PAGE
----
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- Occupy Santa
- CHROME, CHROMA, CHROMOSOMES
In the late 1980s, at the peak of a period of my large-scale inflatable sculpture work, I performed a piece called Chrome, Chroma, Chromosomes as an artist-in-residence at Brown University. When then-head of the Art Department, RIchard Fishman, saw my 110-foot helium-holding inflatable “HYDRA” for the ill-fated Boston Arts Festival, (1986) his son and he were passing across the bridge over the Lagoon on the Esplanade adjacent to the Charles River. “I want THAT,” said Richard’s son. “Well, you can’t have it,“ I responded teasingly. “It is mine.”
What followed was a conversation that ultimately brought me to Providence and Brown University for what I called Performance Sculpture. Fishman asked me if I could bring the HYDRA to Brown. I explained that it had actually been designed as a site-specific work for the Charles River.
In fact, my press release explained that as a child, my brothers and I (artists all, as it turned out) would be riveted to “KAIJU,” the Japanese creature based horror films like Godzilla on rainy Saturday afternoons in the shadow of the University of Pennsylvania where our father taught pediatric medicine and was a geneticist/teratologist studying specifically the biochemical and genetic underpinnings of birth defects.
The press release explained this source material but also said “This hydra is fanstastical. As a wind-animated sculpture it appears alive. It is as if a growth serum had somehow hit the Charles River basin, and the first thing it hit was a 3 cm organism called a hydra and it literally ‘ballooned’ to become one-hundred and ten feet tall.”
My source was, of course, science fiction, the rudiments of which may have been actually been formed at my alma mater MIT across the river in Cambridge, but it was built with the clear intention of humor, memory, and science at its core. So, instead, I proposed to Fishman, a new work.
My father had grown up in Providence, Rhode Island and was kind of a scientific wunderkind there. So I wanted to do something that had to do with the intersection of our worlds. The key was genetics. I began a collaborative process to find a cellular biologist, along with the heads of the Music Department and Dance Department to design a sculptural performance based on the father/son (parent/ child) dynamic on a microbiological level. During this time, I was painting in a Renaissance technique known as the ‘mische’ technique, which combined egg tempera and oil. The subjects of the painting were portraits of my father and his college friend and me and my college friend. In the background were images of the inflatable “chromosomes” in mitosis as well as image of chromosomes themselves. I also began to create gum dichromate prints an early form of photography which I used to visually connect the work of Watson, Crick, Wilkins, and Franklin. Chrome, Chroma, Chromosomes had thirty dancers holding hundred-foot long polyethylene helium-holding 3-foot diameter tubes (bright orange, and later bright yellow) arranged in a pattern of chromosomes during mitosis.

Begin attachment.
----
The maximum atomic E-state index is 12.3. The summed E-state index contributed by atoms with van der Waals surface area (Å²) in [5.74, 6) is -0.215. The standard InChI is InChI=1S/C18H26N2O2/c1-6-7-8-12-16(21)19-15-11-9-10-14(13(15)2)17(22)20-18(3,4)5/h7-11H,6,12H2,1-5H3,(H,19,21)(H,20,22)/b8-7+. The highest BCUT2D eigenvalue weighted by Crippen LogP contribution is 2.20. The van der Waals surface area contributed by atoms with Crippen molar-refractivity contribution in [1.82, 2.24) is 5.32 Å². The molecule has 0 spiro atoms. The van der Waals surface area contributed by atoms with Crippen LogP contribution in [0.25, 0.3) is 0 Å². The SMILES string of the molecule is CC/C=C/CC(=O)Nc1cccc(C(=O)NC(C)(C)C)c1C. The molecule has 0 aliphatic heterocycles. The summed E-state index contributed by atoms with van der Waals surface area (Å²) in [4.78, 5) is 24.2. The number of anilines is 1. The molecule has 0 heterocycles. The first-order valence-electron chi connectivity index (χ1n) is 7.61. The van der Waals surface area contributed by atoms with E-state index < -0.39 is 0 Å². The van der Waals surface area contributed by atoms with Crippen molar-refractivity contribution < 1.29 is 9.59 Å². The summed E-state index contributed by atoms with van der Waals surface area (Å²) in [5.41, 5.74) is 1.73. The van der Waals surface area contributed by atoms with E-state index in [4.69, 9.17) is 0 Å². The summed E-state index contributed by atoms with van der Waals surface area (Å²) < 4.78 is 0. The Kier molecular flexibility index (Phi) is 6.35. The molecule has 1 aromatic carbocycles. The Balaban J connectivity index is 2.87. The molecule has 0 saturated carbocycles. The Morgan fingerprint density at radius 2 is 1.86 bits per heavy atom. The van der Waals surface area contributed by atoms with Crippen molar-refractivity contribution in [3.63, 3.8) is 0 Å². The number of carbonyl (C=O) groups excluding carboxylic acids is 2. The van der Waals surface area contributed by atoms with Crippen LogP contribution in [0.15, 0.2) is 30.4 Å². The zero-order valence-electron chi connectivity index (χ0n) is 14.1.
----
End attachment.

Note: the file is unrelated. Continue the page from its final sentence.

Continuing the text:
This performance was conducted during the spring, to a score written from the nucleotide sequence from the research being performed at the time by a cellular biologist working on the gene mapping of a specific species of frog. I had asked the biologist to tell me what part of the sequence was critical to the idea of passing genetic information between parent and child. From this specific nucleotide sequenced, CCCAAGCGA, a tune was written.
It was performed on glorious spring day and captured on film by a tethered hot-air balloonist as it was eventually lifted into the sky. The work was part of an environmental art movement called Sky Art emanating from the Center for Advanced Visual Studies at MIT, a major movement which focused on combining art, technology, and science as pioneered by Gyørgy Kepes, a Hungarian painter, editor, and founder of the Center in the late 1960s.
As an integral part of a Spring Celebration, Chrome, Chroma, Chromosomes was performed with individual dancers repesenting the chromosomes during mitosis. A one-man hot air balloon documented the journey as the the interconnected inflatable bright yellow chromosomes were sent aloft to the cheers of the audience.